Extending the idea into mobile applications, we have numberboards on our cellphones. Perhaps, a student can connect to the lock using the wifi network when in the vicinity and open the lock as he/she walks up to the locker in the hallway. This makes the opening of locks super easy and more time-efficient.
Art Strategies / Week 2 / Procedural, Aleatory and Instructional
Dadaists and Surrealists have been commonly associated with lack of meaning. Abolishing common-sense, they operated in the territories of weird, grotesque and disorder. Tristan Tzara is known to be one of the founding members of the Dada movement. He was a leader of sorts. despite his dismissal of authority. His statements were contradictions, and his life was immersed in ambiguities. And all of this very interesting when I try to figure out the Dada movement, and the ideals behind it (or the lack of it).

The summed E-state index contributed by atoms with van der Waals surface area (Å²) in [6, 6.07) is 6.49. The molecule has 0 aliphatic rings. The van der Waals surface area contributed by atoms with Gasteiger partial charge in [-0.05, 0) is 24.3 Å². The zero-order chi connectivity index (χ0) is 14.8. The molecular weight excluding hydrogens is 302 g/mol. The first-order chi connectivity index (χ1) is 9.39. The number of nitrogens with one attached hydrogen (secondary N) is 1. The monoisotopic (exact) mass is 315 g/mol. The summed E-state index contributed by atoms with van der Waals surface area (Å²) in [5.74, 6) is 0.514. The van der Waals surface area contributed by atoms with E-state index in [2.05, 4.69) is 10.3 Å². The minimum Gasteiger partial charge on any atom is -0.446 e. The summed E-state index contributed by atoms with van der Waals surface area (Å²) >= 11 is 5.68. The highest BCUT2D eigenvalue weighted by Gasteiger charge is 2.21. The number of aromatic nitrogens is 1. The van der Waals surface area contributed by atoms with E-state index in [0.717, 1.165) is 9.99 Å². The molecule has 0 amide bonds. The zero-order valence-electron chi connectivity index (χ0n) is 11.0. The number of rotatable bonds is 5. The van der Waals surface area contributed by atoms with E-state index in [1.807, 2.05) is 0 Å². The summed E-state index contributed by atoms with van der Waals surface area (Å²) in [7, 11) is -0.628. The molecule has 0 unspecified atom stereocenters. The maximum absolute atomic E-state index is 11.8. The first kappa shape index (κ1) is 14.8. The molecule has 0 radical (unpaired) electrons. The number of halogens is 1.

The Dada Manifesto was built using contradictory and ambiguous statements, and was reflective of Tzara’s tendencies. Tristan Tzara, in the Dada manifesto talks about how he is against principles. Yet, he was a determined Communist, which is a political philosophy residing on certain principles. William Burroughs had accused Tzara of consuming his creative energies into becoming a Communist Party bureaucrat (link).
Using disorder, meaninglessness and ambiguity, Tzara had created an instruction set for writing a Dada poem. Underneath, I have posted Tzara’s instruction set, and results when I applied the set to a quote from Jack Kerouac’s On the Road.
I believe that instruction sets can be highly instrumental when the purpose is to propagate something. The intent is to spread the instructions, let people indulge, be inclusive, and produce the desired art in multitude. The Dadaists and Surrealists, whatever form they used, were not representing art/ideas for the elite or the bourgeoisie. Hence, incomprehensible pieces of art that defied the traditional practice. Their art was meant to be distributed and to be misunderstood. Hence, the manifestos and theatrical appearances.
And similarly this instruction set by Tzara was meant for people to replicate the Dadaists ideals of inclusivity and challenging the bourgeoisie by mocking them. Through replication, the art/idea gained popularity and the Surrealists/Dadaists gained prominence. Over the years, did they turn into elitists themselves as Burroughs accuses? Or did they not?